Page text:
From the Back Cover
What could be more exciting than turning your students into super sleuths to discover scientific principles and techniques? This unique resource for classroom science teachers gives students the chance to become crime scene investigators with 60 exciting lessons and activity sheets in earth, life, and physical science as well as science inquiry and technology. Like real–life forensic scientists, students observe carefully, organize and record data, think critically, and conduct simple test to solve crimes ranging from theft and dog–napping to vandalism and water pollution. And for added fun, original cartoon character Investi Gator enlivens the pages as he sleuths his way through each new mystery, sifting evidence and observing details. All 60 lessons and activities include complete background information with step–by–step procedures for the teacher and reproducible student worksheets. For easy use, all material is printed in a big spiral–bound format that fold flat for photocopying of any page as many times as needed and is organized into four convenient sections: Inquiry, science, and technology — In section 1 , you′ll find 16 ready–to–use lessons and activities that help students understand the processes of scientific inquiry and how technology can help as they compare clues from shoeprints in Putting the Wrong Foot Forward&interpret; ...interpret and write coded messages in To Code or Not to Code...or rearrange data in the right sequence when a student accidentally hits the wrong computer key in Disorganized Data. Earth science — Section 2 offers 14 investigations and accompanying activities that feature water, soil, and fiber samples. Students test insulating properties of different materials in a camping supply store in The Truth Is in the Proof...compare nitrogen and phosphorus in soil samples in Dirty Clues...and examine soil samples from car tires and suspects′ boots in Digging Up Clues. Life science — In section 3 , you′ll discover 16 lessons and activities that teach about characteristics of bones, hair, skin, teeth, and DNA. Students compare lip print patterns in Learning from Lipstick...do a hair analysis to find out who stole a dog in A Hairy Situation...and examine teeth impressions in a half–eaten apple in One Bite Too Many. Physical science — Section 4 provides 14 reproducible investigations and activities that focus on physical and chemical properties. Students must sharpen their observation skills and make careful measurements to resolve unknown substances in The Baffled Baker ...and discover who′s been eating candy in class by comparing food dye from different types of candy in Candy Capers. Whatever your training or experience in teaching science, Crime Scene Investigations can be an intriguing supplement to instruction. You′ll find your students will be eager to learn science concepts and solve a mystery at the same time!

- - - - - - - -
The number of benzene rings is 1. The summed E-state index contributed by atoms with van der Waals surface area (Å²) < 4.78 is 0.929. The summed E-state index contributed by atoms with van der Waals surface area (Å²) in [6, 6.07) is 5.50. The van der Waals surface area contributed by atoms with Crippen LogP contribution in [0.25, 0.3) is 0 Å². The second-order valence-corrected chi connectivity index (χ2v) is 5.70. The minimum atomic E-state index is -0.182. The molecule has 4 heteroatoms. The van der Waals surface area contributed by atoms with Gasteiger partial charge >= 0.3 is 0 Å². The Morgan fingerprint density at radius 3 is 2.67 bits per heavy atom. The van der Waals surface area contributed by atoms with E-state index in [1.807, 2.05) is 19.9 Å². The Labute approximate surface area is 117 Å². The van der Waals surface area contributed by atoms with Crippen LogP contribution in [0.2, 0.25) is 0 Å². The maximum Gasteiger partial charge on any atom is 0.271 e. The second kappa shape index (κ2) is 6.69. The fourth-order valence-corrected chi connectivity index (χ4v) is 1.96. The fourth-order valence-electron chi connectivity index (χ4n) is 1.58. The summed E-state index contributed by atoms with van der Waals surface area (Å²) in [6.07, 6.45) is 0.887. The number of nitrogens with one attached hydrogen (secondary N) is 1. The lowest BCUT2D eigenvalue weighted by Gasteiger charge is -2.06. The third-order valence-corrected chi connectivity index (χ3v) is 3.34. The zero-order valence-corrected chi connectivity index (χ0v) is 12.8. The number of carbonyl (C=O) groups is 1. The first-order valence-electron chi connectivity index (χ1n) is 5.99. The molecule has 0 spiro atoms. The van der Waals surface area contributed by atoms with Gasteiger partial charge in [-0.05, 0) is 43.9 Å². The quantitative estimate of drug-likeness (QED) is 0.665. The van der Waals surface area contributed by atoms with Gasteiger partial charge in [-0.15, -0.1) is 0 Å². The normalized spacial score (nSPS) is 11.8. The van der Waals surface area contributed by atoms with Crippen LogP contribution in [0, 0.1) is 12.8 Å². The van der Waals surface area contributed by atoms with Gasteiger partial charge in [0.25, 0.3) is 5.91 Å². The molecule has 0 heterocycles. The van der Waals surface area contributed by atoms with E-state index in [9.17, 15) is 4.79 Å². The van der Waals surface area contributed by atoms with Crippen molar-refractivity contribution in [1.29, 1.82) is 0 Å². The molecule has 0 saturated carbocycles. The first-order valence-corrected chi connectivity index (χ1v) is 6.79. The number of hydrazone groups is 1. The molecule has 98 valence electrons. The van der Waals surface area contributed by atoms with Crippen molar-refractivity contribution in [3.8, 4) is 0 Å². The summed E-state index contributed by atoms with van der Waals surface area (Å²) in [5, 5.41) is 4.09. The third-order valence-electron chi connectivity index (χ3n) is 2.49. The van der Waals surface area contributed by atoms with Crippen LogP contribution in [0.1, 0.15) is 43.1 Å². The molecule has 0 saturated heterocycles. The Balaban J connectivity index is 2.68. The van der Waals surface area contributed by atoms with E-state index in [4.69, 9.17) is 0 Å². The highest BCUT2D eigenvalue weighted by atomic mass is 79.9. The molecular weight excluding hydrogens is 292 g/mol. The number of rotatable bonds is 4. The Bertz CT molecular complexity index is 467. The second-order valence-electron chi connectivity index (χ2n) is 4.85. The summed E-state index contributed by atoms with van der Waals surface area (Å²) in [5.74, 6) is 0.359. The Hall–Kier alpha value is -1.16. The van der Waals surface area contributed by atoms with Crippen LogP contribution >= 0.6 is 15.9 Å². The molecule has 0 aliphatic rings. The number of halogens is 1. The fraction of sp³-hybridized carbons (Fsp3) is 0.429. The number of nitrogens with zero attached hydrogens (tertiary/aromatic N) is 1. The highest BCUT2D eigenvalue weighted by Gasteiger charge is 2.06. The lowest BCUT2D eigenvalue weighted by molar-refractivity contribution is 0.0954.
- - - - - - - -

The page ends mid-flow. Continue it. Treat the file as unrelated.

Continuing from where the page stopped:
About the Author
Pam Walker (B.S., M.Ed., Ed.S.) has taught science in grades 9–12 for the past 16 years. Elaine Wood (A.B., M.S., Ed.S.) has 10 years′ experience teaching secondary science. Both authors currently teach science at Alexander High School, Douglasville, Georgia.